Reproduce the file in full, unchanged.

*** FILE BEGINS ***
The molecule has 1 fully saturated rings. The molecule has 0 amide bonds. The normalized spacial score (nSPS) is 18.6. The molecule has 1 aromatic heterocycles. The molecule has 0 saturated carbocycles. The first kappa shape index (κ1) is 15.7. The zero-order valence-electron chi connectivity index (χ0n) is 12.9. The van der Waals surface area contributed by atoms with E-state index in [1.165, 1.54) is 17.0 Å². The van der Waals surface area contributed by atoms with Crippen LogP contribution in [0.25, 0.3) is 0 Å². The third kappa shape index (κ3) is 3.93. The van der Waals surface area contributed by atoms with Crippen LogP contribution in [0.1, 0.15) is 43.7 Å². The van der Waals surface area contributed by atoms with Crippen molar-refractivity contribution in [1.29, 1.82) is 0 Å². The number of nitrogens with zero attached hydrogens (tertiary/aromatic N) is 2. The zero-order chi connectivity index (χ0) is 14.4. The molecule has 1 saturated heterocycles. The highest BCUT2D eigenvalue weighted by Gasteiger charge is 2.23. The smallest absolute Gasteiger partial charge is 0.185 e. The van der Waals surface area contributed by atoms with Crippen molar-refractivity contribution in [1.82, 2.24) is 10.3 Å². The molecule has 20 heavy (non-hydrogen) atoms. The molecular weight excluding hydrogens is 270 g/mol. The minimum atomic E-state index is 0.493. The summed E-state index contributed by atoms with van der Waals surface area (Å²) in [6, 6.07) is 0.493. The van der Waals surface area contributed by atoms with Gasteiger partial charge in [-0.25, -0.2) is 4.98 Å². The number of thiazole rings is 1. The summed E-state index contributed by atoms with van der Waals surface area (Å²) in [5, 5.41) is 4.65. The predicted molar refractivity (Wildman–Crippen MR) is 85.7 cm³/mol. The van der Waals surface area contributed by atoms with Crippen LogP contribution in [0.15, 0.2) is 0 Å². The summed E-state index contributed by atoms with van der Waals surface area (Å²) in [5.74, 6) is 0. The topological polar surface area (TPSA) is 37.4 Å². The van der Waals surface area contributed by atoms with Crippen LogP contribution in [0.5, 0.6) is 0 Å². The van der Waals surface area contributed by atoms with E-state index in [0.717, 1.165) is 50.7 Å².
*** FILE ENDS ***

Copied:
The molecule has 1 fully saturated rings. The molecule has 0 amide bonds. The normalized spacial score (nSPS) is 18.6. The molecule has 1 aromatic heterocycles. The molecule has 0 saturated carbocycles. The first kappa shape index (κ1) is 15.7. The zero-order valence-electron chi connectivity index (χ0n) is 12.9. The van der Waals surface area contributed by atoms with E-state index in [1.165, 1.54) is 17.0 Å². The van der Waals surface area contributed by atoms with Crippen LogP contribution in [0.25, 0.3) is 0 Å². The third kappa shape index (κ3) is 3.93. The van der Waals surface area contributed by atoms with Crippen LogP contribution in [0.1, 0.15) is 43.7 Å². The van der Waals surface area contributed by atoms with Crippen molar-refractivity contribution in [1.29, 1.82) is 0 Å². The number of nitrogens with zero attached hydrogens (tertiary/aromatic N) is 2. The zero-order chi connectivity index (χ0) is 14.4. The molecule has 1 saturated heterocycles. The highest BCUT2D eigenvalue weighted by Gasteiger charge is 2.23. The smallest absolute Gasteiger partial charge is 0.185 e. The van der Waals surface area contributed by atoms with Crippen molar-refractivity contribution in [1.82, 2.24) is 10.3 Å². The molecule has 20 heavy (non-hydrogen) atoms. The molecular weight excluding hydrogens is 270 g/mol. The minimum atomic E-state index is 0.493. The summed E-state index contributed by atoms with van der Waals surface area (Å²) in [6, 6.07) is 0.493. The van der Waals surface area contributed by atoms with Gasteiger partial charge in [-0.25, -0.2) is 4.98 Å². The number of thiazole rings is 1. The summed E-state index contributed by atoms with van der Waals surface area (Å²) in [5, 5.41) is 4.65. The predicted molar refractivity (Wildman–Crippen MR) is 85.7 cm³/mol. The van der Waals surface area contributed by atoms with Crippen LogP contribution in [0.15, 0.2) is 0 Å². The summed E-state index contributed by atoms with van der Waals surface area (Å²) in [5.74, 6) is 0. The topological polar surface area (TPSA) is 37.4 Å². The van der Waals surface area contributed by atoms with Crippen LogP contribution in [0.5, 0.6) is 0 Å². The van der Waals surface area contributed by atoms with E-state index in [0.717, 1.165) is 50.7 Å².